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The Holden dealer body in Australia is preparing for the possibility of suing General Motors for allegedly not disclosing plans to shutter the brand while still asking for investments in upgrades at dealerships, according to Australia's Car Advice. GM representatives purportedly made it seem like the company intended to keep Holden open.

The Holden dealers want to try to reach a suitable financial negotiation with GM first. However, the two sides are at odds at the moment, according to Car Advice. GM is allegedly offering around $1,500 Australian dollars ($996.65 at current exchange rates) for each vehicle sold during a specific period. An accounting firm estimates the showrooms should get more like $6,100 AUD ($3,690.05).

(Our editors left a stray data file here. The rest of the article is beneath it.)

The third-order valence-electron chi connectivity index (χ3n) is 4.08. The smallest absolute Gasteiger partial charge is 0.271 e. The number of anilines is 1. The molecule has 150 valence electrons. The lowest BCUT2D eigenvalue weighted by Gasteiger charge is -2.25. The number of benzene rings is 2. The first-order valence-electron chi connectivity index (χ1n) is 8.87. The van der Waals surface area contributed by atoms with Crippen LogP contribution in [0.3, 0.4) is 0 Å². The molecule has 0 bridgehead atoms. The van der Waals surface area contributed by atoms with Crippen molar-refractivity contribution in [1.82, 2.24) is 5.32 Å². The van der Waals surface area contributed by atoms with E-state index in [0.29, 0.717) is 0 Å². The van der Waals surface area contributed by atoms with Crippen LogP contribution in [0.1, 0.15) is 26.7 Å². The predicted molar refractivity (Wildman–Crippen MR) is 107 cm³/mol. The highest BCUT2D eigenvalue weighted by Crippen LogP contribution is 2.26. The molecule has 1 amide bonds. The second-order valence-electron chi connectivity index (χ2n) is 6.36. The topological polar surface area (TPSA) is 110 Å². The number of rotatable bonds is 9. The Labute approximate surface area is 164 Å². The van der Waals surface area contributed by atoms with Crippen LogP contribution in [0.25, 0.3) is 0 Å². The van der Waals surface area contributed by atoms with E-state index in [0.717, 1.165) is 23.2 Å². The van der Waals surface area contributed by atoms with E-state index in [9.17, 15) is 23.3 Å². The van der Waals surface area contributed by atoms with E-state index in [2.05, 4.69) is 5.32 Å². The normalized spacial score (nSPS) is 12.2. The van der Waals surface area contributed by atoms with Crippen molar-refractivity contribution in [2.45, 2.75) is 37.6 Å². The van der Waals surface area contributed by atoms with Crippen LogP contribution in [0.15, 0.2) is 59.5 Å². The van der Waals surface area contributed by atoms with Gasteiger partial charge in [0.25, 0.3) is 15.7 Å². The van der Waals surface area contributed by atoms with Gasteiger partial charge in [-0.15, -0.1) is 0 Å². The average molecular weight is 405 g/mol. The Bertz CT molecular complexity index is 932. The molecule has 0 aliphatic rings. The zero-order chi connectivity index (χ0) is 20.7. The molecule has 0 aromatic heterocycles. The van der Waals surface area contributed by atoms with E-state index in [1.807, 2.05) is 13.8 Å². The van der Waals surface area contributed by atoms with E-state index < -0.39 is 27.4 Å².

Neither GM nor Holden was willing to comment on the situation to Car Advice.

Holden ended domestic production in Australia in 2017 when a Commodore Redline rolled off the line. The company had been building cars there for 69 years.

In February, GM announced plans to shutter the brand because of the "investment required for Holden to be competitive for the long term in Australia's and New Zealand's new car markets." With the sale of Vauxhall, in addition to Opel, to PSA Group, the General indicated that it no longer intended to pursue large-scale competition in the right-hand drive vehicle market. The decision included the closer of the Melbourne design center and Lang Lang test track.

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GM isn't completely abandoning the Australian market. For example, the right-hand-drive version of the Chevrolet Corvette will be available there. The new Cadillac Escalade will possibly go to Australia, too.

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